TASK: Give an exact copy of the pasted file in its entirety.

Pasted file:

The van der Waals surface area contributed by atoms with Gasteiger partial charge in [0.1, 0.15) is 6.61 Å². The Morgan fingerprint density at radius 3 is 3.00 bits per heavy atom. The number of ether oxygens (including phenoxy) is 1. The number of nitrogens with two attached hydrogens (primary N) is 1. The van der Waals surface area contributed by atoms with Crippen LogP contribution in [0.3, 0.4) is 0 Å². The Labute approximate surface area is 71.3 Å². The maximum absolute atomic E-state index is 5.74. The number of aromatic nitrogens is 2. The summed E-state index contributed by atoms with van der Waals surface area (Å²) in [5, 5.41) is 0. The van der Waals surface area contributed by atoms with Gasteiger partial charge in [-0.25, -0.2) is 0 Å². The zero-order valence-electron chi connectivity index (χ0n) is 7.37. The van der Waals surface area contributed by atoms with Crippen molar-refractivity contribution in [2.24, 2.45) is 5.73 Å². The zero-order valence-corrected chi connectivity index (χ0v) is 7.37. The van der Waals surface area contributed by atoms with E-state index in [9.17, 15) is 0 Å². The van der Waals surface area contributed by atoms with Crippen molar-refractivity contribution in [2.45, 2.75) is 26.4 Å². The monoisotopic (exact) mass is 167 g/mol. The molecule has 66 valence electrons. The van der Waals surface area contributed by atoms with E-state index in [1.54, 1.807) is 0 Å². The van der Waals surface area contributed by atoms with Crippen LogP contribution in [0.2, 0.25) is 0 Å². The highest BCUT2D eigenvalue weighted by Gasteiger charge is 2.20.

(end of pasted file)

The van der Waals surface area contributed by atoms with Gasteiger partial charge in [0.1, 0.15) is 6.61 Å². The Morgan fingerprint density at radius 3 is 3.00 bits per heavy atom. The number of ether oxygens (including phenoxy) is 1. The number of nitrogens with two attached hydrogens (primary N) is 1. The van der Waals surface area contributed by atoms with Crippen LogP contribution in [0.3, 0.4) is 0 Å². The Labute approximate surface area is 71.3 Å². The maximum absolute atomic E-state index is 5.74. The number of aromatic nitrogens is 2. The summed E-state index contributed by atoms with van der Waals surface area (Å²) in [5, 5.41) is 0. The van der Waals surface area contributed by atoms with Gasteiger partial charge in [-0.25, -0.2) is 0 Å². The zero-order valence-electron chi connectivity index (χ0n) is 7.37. The van der Waals surface area contributed by atoms with Crippen molar-refractivity contribution in [2.24, 2.45) is 5.73 Å². The zero-order valence-corrected chi connectivity index (χ0v) is 7.37. The van der Waals surface area contributed by atoms with E-state index in [9.17, 15) is 0 Å². The van der Waals surface area contributed by atoms with Crippen molar-refractivity contribution in [2.45, 2.75) is 26.4 Å². The monoisotopic (exact) mass is 167 g/mol. The molecule has 66 valence electrons. The van der Waals surface area contributed by atoms with E-state index in [1.54, 1.807) is 0 Å². The van der Waals surface area contributed by atoms with Crippen LogP contribution in [0.2, 0.25) is 0 Å². The highest BCUT2D eigenvalue weighted by Gasteiger charge is 2.20.